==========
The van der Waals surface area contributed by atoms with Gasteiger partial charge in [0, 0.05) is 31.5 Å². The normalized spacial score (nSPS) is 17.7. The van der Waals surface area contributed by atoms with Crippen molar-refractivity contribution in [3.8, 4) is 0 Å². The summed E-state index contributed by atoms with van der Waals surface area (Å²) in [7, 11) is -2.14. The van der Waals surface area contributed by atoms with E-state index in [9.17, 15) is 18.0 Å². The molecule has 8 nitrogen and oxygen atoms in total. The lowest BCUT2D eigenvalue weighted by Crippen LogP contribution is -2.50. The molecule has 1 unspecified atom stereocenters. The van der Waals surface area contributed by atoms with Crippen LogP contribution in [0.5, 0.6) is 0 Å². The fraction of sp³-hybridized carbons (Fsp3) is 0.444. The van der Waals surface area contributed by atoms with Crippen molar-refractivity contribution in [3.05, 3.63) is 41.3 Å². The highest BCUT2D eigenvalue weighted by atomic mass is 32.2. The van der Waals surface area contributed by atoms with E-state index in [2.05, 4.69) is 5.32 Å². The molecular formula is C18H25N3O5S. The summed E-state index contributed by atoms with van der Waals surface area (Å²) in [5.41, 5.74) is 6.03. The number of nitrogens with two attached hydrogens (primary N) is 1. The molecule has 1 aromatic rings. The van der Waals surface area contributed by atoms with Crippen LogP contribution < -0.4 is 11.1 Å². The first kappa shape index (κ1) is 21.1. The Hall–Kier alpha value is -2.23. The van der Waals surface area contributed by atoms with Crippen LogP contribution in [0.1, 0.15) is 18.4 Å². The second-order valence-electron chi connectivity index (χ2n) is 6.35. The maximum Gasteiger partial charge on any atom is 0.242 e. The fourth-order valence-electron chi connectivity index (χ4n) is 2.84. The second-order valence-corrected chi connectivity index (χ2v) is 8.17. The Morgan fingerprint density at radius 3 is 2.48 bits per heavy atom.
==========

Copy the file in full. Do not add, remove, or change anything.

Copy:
The van der Waals surface area contributed by atoms with Gasteiger partial charge in [0, 0.05) is 31.5 Å². The normalized spacial score (nSPS) is 17.7. The van der Waals surface area contributed by atoms with Crippen molar-refractivity contribution in [3.8, 4) is 0 Å². The summed E-state index contributed by atoms with van der Waals surface area (Å²) in [7, 11) is -2.14. The van der Waals surface area contributed by atoms with E-state index in [9.17, 15) is 18.0 Å². The molecule has 8 nitrogen and oxygen atoms in total. The lowest BCUT2D eigenvalue weighted by Crippen LogP contribution is -2.50. The molecule has 1 unspecified atom stereocenters. The van der Waals surface area contributed by atoms with Crippen LogP contribution in [0.5, 0.6) is 0 Å². The fraction of sp³-hybridized carbons (Fsp3) is 0.444. The van der Waals surface area contributed by atoms with Crippen molar-refractivity contribution in [3.05, 3.63) is 41.3 Å². The highest BCUT2D eigenvalue weighted by atomic mass is 32.2. The van der Waals surface area contributed by atoms with E-state index in [2.05, 4.69) is 5.32 Å². The molecular formula is C18H25N3O5S. The summed E-state index contributed by atoms with van der Waals surface area (Å²) in [5.41, 5.74) is 6.03. The number of nitrogens with two attached hydrogens (primary N) is 1. The molecule has 1 aromatic rings. The van der Waals surface area contributed by atoms with Crippen LogP contribution < -0.4 is 11.1 Å². The first kappa shape index (κ1) is 21.1. The Hall–Kier alpha value is -2.23. The van der Waals surface area contributed by atoms with Crippen LogP contribution in [0.1, 0.15) is 18.4 Å². The second-order valence-electron chi connectivity index (χ2n) is 6.35. The maximum Gasteiger partial charge on any atom is 0.242 e. The fourth-order valence-electron chi connectivity index (χ4n) is 2.84. The second-order valence-corrected chi connectivity index (χ2v) is 8.17. The Morgan fingerprint density at radius 3 is 2.48 bits per heavy atom.